What can plastic packaging be recycled into?

Plastic packaging can be recycled into a wide variety of products including clothing, t-shirts; toys, chairs and tables; headphones; kitchen utensils; paint pots; car parts; cuddly toys; filling for duvets and sleeping bags; pens and pencils; building materials such as fencing, flooring, piping, etc; garden furniture; buckets and - of course - more plastic packaging! Drinks bottles can be made back into drinks bottles, milk bottles can also be made back into more milk bottles.

Why don't all Councils collect the same types of plastic?

Local authorities use different facilities and waste management providers to collect recycling materials from households and recycling points. Some of these can only accept specific plastic types and therefore residents are given different messages about what they can and cannot recycle in different areas. Local authorities also have contracts with waste management providers and changing or terminating these can be a long and costly process. However, the plastic industry would like to see all councils collecting the same types of plastic and will continue to promote this as best practice and the UK government is discussing the possibilities of consistent collections across the UK.

If you live in Kent and one of the 13 Kent Councils you are, able to recycle the same plastics packaging wherever you live in Kent.

Why does the Council keep asking us to recycle when I think I recycle everything I can?

Although most of us do recycle what we can when we can unfortunately the data tells us that nationally we only recycle 59% of all the bottles we could recycle and 34% of the pots, tubs and trays. This may be because we are not sure if they are recyclable, or because they are dirty and we don't want to rinse/empty them, or because we take them out of the home for eating and drinking on the go and dispose of then in general waste wherever we happen to be, office, school, travelling etc. If we, can it is always best to take our empties home to recycle and make sure that we are not forgetting to recycle stuff from the kitchen or the bathroom, or forgetting about the ketchup and mayonnaise bottles. It all adds up.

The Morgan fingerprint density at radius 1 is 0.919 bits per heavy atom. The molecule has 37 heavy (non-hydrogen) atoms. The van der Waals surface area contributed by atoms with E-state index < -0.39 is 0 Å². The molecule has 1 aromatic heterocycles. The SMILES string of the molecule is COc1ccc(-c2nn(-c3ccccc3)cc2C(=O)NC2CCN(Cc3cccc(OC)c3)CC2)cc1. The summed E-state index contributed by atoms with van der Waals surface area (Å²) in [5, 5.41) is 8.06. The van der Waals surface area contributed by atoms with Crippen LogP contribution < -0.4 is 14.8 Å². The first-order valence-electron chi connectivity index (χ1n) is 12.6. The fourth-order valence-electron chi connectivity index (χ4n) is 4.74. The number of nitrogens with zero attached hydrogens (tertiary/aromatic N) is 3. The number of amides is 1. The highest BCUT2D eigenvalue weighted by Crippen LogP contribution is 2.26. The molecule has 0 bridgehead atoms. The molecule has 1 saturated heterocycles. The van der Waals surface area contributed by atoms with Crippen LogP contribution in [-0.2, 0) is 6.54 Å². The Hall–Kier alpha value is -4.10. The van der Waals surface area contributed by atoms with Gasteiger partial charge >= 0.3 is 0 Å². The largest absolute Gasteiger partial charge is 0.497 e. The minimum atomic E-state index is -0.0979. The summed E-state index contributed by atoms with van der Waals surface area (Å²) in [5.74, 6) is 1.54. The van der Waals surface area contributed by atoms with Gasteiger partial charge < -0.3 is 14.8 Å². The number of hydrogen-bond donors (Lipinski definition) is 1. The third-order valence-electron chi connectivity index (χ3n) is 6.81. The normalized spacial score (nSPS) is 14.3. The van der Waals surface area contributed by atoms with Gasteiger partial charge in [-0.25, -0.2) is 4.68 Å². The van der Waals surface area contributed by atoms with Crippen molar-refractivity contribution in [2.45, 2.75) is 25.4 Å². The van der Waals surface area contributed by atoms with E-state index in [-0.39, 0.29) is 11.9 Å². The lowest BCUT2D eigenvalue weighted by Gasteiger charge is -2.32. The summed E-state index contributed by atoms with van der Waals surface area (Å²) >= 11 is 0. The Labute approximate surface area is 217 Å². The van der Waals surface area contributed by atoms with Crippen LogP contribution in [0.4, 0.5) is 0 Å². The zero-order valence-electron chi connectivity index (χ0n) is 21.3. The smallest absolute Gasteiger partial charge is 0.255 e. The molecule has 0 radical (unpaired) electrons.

The team at Pledge2Recycle Plastics are happy to take your queries you will find them @pledge2recycle or e-mail Amanda.bakewell@recoup.org.

Author: Holly Ivaldi


Feeling a bit lost when it comes to recycling? Wondering if that plastic item in your hand is recyclable, or if you need to give it a wash first? You're not alone! But fear not, because a new initiative in Kent is here to help tackle the confusion. Pledge2Recycle Plastics is teaming up with local councils across Kent to make understanding recycling, especially when it comes to plastics, a whole lot easier. This dedicated charity is on a mission to educate and advise citizens, and they've launched a special website just for Kent residents [www.pledge2recycle.co.uk/kent]. Here, you'll find handy tips, community competitions, and all the guidance you need to become a recycling pro. Did you know that ALL bottles, whether they're from your kitchen or bathroom, can be recycled? Plus, those plastic pots, tubs, and trays? Yep, they're totally recyclable too! So, let's join forces and give recycling a big thumbs up in Kent! For more information on sustainable waste management solutions, visit https://diaperrecycling.technology/.

Honey - 14th May 2024 at 2:52am

Excellent article, very informative. I would like to know more about how plastic is recycled - is it simply melted down? Does that release toxins into the environment? It must impact on CO2 levels, but by how much? And how come we aren't getting that information?

Anne Marie - 23rd July 2021 at 11:13am

I note what recycled plastic can be made into but how much of it will actually happen? I would love you to say 100% but there is so much anecdotal evidence to suggest our so-called recycling is dumped on someone else's doorstep. I keenly recycle but fear it is often contaminated in the system as others do not always adhere to the rules.

Carol Salmon - 20th July 2021 at 3:39pm

Leave a comment

this will be displayed next to your comment
this will not be publically shown, but will be visible to website editors and may be used for contacting you regarding your message

Please complete the validation below. This helps us to protect against false spam submissions.

All comments are moderated before being published.

Upcoming dates

Grace Center Community Picnic
27th May 2024

Powered by Conceptulise CMS